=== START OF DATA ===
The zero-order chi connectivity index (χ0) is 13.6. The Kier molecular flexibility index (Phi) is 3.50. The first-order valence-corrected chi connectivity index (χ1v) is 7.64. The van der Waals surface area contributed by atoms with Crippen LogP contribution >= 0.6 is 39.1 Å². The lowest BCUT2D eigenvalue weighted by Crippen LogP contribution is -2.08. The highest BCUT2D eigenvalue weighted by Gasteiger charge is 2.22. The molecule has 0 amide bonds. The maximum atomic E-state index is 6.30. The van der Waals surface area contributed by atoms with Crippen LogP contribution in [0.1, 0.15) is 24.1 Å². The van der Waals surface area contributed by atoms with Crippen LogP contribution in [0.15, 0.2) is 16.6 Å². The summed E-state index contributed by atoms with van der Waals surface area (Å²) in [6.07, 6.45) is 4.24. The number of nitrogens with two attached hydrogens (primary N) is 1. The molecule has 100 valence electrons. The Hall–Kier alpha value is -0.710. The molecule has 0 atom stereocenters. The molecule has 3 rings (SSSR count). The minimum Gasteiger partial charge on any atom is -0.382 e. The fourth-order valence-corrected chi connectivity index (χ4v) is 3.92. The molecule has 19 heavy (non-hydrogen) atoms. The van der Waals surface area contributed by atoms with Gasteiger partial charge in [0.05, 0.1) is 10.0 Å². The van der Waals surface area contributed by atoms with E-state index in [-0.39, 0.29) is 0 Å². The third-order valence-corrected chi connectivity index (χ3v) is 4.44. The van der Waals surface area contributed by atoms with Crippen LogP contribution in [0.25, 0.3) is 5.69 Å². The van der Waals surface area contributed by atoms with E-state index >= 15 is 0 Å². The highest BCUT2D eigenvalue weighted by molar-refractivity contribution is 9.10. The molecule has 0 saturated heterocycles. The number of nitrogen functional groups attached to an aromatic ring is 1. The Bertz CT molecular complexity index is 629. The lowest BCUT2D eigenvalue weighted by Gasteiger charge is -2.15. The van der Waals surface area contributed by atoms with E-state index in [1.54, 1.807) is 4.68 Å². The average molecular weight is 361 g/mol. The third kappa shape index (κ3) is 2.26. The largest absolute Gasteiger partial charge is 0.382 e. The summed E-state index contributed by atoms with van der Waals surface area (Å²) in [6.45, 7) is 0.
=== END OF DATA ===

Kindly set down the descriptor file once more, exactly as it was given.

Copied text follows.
The zero-order chi connectivity index (χ0) is 13.6. The Kier molecular flexibility index (Phi) is 3.50. The first-order valence-corrected chi connectivity index (χ1v) is 7.64. The van der Waals surface area contributed by atoms with Crippen LogP contribution >= 0.6 is 39.1 Å². The lowest BCUT2D eigenvalue weighted by Crippen LogP contribution is -2.08. The highest BCUT2D eigenvalue weighted by Gasteiger charge is 2.22. The molecule has 0 amide bonds. The maximum atomic E-state index is 6.30. The van der Waals surface area contributed by atoms with Crippen LogP contribution in [0.1, 0.15) is 24.1 Å². The van der Waals surface area contributed by atoms with Crippen LogP contribution in [0.15, 0.2) is 16.6 Å². The summed E-state index contributed by atoms with van der Waals surface area (Å²) in [6.07, 6.45) is 4.24. The number of nitrogens with two attached hydrogens (primary N) is 1. The molecule has 100 valence electrons. The Hall–Kier alpha value is -0.710. The molecule has 0 atom stereocenters. The molecule has 3 rings (SSSR count). The minimum Gasteiger partial charge on any atom is -0.382 e. The fourth-order valence-corrected chi connectivity index (χ4v) is 3.92. The molecule has 19 heavy (non-hydrogen) atoms. The van der Waals surface area contributed by atoms with Gasteiger partial charge in [0.05, 0.1) is 10.0 Å². The van der Waals surface area contributed by atoms with E-state index in [-0.39, 0.29) is 0 Å². The third-order valence-corrected chi connectivity index (χ3v) is 4.44. The van der Waals surface area contributed by atoms with Crippen LogP contribution in [0.25, 0.3) is 5.69 Å². The van der Waals surface area contributed by atoms with E-state index >= 15 is 0 Å². The highest BCUT2D eigenvalue weighted by molar-refractivity contribution is 9.10. The molecule has 0 saturated heterocycles. The number of nitrogen functional groups attached to an aromatic ring is 1. The Bertz CT molecular complexity index is 629. The lowest BCUT2D eigenvalue weighted by Gasteiger charge is -2.15. The van der Waals surface area contributed by atoms with E-state index in [1.54, 1.807) is 4.68 Å². The average molecular weight is 361 g/mol. The third kappa shape index (κ3) is 2.26. The largest absolute Gasteiger partial charge is 0.382 e. The summed E-state index contributed by atoms with van der Waals surface area (Å²) in [6.45, 7) is 0.